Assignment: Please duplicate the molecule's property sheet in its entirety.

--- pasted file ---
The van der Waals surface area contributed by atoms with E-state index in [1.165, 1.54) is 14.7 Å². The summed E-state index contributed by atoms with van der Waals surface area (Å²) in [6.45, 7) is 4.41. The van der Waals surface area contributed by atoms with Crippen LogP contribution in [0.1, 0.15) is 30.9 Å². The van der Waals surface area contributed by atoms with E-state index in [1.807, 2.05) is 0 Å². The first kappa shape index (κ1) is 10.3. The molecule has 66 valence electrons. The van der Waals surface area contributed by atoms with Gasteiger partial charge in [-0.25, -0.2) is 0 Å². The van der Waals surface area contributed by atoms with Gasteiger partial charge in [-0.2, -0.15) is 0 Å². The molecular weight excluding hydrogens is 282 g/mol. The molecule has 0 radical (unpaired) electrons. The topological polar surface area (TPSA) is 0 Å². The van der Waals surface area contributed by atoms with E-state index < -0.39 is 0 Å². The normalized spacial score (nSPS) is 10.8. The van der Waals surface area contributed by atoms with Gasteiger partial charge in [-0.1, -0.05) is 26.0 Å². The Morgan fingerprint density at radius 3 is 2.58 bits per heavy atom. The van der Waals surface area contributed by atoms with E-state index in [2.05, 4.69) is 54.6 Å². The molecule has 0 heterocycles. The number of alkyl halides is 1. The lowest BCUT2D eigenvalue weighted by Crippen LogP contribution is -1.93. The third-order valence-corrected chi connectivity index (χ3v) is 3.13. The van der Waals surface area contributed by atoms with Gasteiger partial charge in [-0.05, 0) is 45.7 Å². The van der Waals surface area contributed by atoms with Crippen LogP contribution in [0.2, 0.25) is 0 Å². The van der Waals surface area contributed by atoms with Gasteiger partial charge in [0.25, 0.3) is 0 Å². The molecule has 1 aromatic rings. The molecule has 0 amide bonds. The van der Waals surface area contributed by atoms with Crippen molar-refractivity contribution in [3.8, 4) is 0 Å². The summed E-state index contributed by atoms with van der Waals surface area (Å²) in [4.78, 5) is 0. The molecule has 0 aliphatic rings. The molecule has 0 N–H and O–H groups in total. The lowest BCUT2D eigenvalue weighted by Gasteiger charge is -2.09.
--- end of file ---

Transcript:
The van der Waals surface area contributed by atoms with E-state index in [1.165, 1.54) is 14.7 Å². The summed E-state index contributed by atoms with van der Waals surface area (Å²) in [6.45, 7) is 4.41. The van der Waals surface area contributed by atoms with Crippen LogP contribution in [0.1, 0.15) is 30.9 Å². The van der Waals surface area contributed by atoms with E-state index in [1.807, 2.05) is 0 Å². The first kappa shape index (κ1) is 10.3. The molecule has 66 valence electrons. The van der Waals surface area contributed by atoms with Gasteiger partial charge in [-0.25, -0.2) is 0 Å². The van der Waals surface area contributed by atoms with Gasteiger partial charge in [-0.2, -0.15) is 0 Å². The molecular weight excluding hydrogens is 282 g/mol. The molecule has 0 radical (unpaired) electrons. The topological polar surface area (TPSA) is 0 Å². The van der Waals surface area contributed by atoms with E-state index < -0.39 is 0 Å². The normalized spacial score (nSPS) is 10.8. The van der Waals surface area contributed by atoms with Gasteiger partial charge in [-0.1, -0.05) is 26.0 Å². The Morgan fingerprint density at radius 3 is 2.58 bits per heavy atom. The van der Waals surface area contributed by atoms with E-state index in [2.05, 4.69) is 54.6 Å². The molecule has 0 heterocycles. The number of alkyl halides is 1. The lowest BCUT2D eigenvalue weighted by Crippen LogP contribution is -1.93. The third-order valence-corrected chi connectivity index (χ3v) is 3.13. The van der Waals surface area contributed by atoms with Gasteiger partial charge in [-0.05, 0) is 45.7 Å². The van der Waals surface area contributed by atoms with Crippen LogP contribution in [0.2, 0.25) is 0 Å². The van der Waals surface area contributed by atoms with Gasteiger partial charge in [0.25, 0.3) is 0 Å². The molecule has 1 aromatic rings. The molecule has 0 amide bonds. The van der Waals surface area contributed by atoms with Crippen molar-refractivity contribution in [3.8, 4) is 0 Å². The summed E-state index contributed by atoms with van der Waals surface area (Å²) in [4.78, 5) is 0. The molecule has 0 aliphatic rings. The molecule has 0 N–H and O–H groups in total. The lowest BCUT2D eigenvalue weighted by Gasteiger charge is -2.09.